Kirchhoff's law


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Related to Kirchhoff's law: Kirchhoff's current law, Kirchhoff's first law

Kirchhoff's law

[′kərk‚hōfs ‚lȯ]
(electricity)
Either of the two fundamental laws dealing with the relation of currents at a junction and voltages around closed loops in an electric network; they are known as Kirchhoff's current law and Kirchhoff's voltage law.
(thermodynamics)
The law that the ratio of the emissivity of a heat radiator to the absorptivity of the same radiator is the same for all bodies, depending on frequency and temperature alone, and is equal to the emissivity of a blackbody. Also known as Kirchhoff's principle.
References in periodicals archive ?
Perfectly reflecting cavities never followed Kirchhoff's law. They are important however as they form the basis for many resonant devices [29-32].
Furthermore based on Kirchhoff's law, the emissivity in a certain polarization is equal to the absorptivity with the same polarization, which can be expressed as
Planck's derivation is seen as proof of Kirchhoff's Law. However, Robitaille points out that the above definition of Kirchhoff's Law is not complete and furthermore Robitaille maintains that the statement above should be called Stewart's Law as it was originally propounded by Stewart in 1858 [13]: "All too frequently, the simple equivalence between apparent spectral absorbance and emission is viewed as a full statement of Kirchhoff's law, ...
Given all that is involved relative to the validity of Kirchhoff's Law [1,2], Robert Johnson is to be commended, as the first duty of a scientist is to defend established science against possibly false charges.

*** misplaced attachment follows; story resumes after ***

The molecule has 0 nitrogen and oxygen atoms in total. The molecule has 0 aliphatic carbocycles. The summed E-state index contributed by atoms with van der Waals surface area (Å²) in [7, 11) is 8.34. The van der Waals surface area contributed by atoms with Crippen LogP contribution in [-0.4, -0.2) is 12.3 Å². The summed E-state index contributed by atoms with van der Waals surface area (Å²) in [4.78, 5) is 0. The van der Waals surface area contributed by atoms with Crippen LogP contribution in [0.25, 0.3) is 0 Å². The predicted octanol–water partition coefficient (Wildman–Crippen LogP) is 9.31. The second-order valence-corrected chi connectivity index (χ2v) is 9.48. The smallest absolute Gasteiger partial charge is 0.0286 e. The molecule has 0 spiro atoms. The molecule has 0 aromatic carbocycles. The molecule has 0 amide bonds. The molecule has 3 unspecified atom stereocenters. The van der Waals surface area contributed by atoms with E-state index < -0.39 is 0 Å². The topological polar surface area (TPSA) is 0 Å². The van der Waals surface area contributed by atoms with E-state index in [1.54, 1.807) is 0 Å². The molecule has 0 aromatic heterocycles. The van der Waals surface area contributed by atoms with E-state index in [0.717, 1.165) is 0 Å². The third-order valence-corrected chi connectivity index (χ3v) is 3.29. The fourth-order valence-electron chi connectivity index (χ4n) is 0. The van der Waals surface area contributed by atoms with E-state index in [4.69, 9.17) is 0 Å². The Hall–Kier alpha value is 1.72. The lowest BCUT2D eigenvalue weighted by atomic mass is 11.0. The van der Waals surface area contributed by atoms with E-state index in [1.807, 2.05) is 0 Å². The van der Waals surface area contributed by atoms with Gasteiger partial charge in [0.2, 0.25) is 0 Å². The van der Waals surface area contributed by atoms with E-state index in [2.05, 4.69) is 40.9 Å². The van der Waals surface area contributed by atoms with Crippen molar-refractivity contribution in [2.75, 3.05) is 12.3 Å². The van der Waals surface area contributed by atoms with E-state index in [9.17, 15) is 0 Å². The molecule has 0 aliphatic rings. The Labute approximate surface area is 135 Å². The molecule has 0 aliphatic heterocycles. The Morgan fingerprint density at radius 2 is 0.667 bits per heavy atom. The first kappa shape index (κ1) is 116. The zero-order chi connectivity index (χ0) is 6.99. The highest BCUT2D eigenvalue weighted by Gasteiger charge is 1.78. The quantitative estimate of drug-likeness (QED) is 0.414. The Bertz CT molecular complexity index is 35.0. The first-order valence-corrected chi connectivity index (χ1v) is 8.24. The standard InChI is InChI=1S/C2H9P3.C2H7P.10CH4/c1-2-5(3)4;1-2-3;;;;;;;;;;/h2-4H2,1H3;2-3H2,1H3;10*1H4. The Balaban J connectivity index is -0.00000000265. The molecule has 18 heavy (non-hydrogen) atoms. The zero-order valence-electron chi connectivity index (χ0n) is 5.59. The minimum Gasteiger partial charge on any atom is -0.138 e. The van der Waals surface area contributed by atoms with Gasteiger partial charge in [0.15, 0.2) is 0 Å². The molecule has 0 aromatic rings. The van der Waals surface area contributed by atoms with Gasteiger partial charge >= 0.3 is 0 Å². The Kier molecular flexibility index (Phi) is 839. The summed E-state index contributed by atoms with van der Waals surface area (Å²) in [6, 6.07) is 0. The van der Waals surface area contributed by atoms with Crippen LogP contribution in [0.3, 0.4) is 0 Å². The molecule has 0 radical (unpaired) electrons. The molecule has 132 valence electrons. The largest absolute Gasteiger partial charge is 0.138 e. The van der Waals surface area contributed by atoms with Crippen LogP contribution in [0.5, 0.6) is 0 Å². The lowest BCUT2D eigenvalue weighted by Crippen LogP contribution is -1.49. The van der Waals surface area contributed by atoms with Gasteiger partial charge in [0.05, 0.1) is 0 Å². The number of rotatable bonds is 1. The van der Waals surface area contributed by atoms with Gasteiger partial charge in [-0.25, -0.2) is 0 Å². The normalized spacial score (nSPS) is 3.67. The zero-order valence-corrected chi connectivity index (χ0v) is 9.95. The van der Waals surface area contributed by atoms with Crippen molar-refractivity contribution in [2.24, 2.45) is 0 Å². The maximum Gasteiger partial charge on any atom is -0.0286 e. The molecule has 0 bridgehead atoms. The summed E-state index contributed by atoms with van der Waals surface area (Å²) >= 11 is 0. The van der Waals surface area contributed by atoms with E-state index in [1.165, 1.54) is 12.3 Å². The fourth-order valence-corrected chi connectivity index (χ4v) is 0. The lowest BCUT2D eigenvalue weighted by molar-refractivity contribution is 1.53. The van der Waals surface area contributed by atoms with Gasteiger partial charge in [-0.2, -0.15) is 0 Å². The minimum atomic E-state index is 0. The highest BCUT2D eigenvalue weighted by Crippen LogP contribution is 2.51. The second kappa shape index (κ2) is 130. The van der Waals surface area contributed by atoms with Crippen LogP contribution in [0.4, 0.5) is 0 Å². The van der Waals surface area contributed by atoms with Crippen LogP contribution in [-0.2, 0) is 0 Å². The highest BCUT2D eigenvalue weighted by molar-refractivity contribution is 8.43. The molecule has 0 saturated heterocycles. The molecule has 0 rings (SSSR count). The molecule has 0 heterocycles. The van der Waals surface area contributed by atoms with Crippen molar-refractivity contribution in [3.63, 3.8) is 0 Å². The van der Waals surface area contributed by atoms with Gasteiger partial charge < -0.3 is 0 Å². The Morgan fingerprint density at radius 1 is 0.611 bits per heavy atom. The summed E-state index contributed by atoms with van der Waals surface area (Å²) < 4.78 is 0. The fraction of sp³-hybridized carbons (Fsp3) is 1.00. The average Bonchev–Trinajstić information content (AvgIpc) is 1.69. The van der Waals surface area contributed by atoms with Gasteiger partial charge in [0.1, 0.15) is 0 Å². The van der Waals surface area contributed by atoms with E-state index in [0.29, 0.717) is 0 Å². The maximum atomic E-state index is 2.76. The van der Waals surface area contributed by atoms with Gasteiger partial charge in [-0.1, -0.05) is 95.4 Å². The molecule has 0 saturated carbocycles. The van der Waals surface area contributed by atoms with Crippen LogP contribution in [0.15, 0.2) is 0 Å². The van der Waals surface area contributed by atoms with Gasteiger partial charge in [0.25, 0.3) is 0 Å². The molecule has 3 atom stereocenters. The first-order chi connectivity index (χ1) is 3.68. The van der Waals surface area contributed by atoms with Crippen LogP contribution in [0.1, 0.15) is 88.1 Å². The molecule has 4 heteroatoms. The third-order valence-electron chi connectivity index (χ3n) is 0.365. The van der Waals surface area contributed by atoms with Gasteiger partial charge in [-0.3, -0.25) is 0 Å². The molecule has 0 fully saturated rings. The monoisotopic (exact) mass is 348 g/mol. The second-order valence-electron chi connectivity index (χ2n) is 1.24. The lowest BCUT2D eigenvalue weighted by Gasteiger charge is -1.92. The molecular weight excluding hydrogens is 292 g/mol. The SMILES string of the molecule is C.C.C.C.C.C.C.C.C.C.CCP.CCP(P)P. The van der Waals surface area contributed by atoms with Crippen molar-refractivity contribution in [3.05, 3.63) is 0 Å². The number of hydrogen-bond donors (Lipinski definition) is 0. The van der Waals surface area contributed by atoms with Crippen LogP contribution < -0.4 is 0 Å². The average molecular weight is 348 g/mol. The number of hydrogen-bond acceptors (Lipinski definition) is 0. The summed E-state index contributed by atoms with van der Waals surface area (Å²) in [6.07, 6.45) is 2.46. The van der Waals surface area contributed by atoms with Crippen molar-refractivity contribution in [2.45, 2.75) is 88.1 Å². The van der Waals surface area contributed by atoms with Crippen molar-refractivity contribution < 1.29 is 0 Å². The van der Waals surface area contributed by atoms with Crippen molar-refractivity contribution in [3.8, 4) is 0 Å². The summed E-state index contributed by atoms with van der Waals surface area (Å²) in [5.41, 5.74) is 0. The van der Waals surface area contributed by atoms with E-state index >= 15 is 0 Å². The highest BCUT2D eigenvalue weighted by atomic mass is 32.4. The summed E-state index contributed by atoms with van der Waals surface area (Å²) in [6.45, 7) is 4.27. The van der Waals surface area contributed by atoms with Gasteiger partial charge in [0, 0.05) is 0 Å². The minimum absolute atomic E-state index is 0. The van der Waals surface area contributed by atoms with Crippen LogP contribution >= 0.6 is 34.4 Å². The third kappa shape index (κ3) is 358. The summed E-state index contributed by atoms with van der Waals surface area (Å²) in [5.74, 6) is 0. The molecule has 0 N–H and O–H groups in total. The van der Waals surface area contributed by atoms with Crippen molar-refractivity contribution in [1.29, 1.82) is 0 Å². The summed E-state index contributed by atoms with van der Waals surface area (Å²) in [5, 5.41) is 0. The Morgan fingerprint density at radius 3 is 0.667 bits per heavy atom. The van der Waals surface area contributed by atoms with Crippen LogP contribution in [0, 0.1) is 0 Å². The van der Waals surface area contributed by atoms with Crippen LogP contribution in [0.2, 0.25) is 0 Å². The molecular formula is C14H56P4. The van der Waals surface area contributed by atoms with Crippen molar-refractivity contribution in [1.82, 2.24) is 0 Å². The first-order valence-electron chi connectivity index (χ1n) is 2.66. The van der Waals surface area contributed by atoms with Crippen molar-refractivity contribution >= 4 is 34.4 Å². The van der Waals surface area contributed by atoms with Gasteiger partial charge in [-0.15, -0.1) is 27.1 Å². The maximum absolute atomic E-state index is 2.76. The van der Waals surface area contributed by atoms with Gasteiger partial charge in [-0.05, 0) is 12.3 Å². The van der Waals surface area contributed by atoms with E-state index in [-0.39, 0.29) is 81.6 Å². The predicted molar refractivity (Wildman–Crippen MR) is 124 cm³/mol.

Recently, the author has proposed two gedanken experiments in order to revisit Kirchhoff's law [15,16].
Moreover, because of Kirchhoff's law and the associated insistence that the radiation within a cavity must be independent of the nature of the walls, a tremendous void is created in the understanding of thermal emission.
In this work, the variable nature of cavity radiation is affirmed by addressing a Gedanken experiment which is often invoked to justify Kirchhoff's law, either in the classroom or within textbooks.
It is appropriate to begin this derivation by simply considering Kirchhoff's law [4, 5]
Based on this presentation, Kirchhoff's law is not valid and the constants of Planck and Boltzmann are not universal.
In reality, it would not be an overstatement to argue that Kirchhoff's law [15,16] constitutes the very core of accepted solar theory.
The problems with Kirchhoff's law were not simple to identify [61-66] and Planck himself [67, 68] echoed Kirchhoff's belief in the universal nature of radiation under conditions of thermal equilibrium [69, p.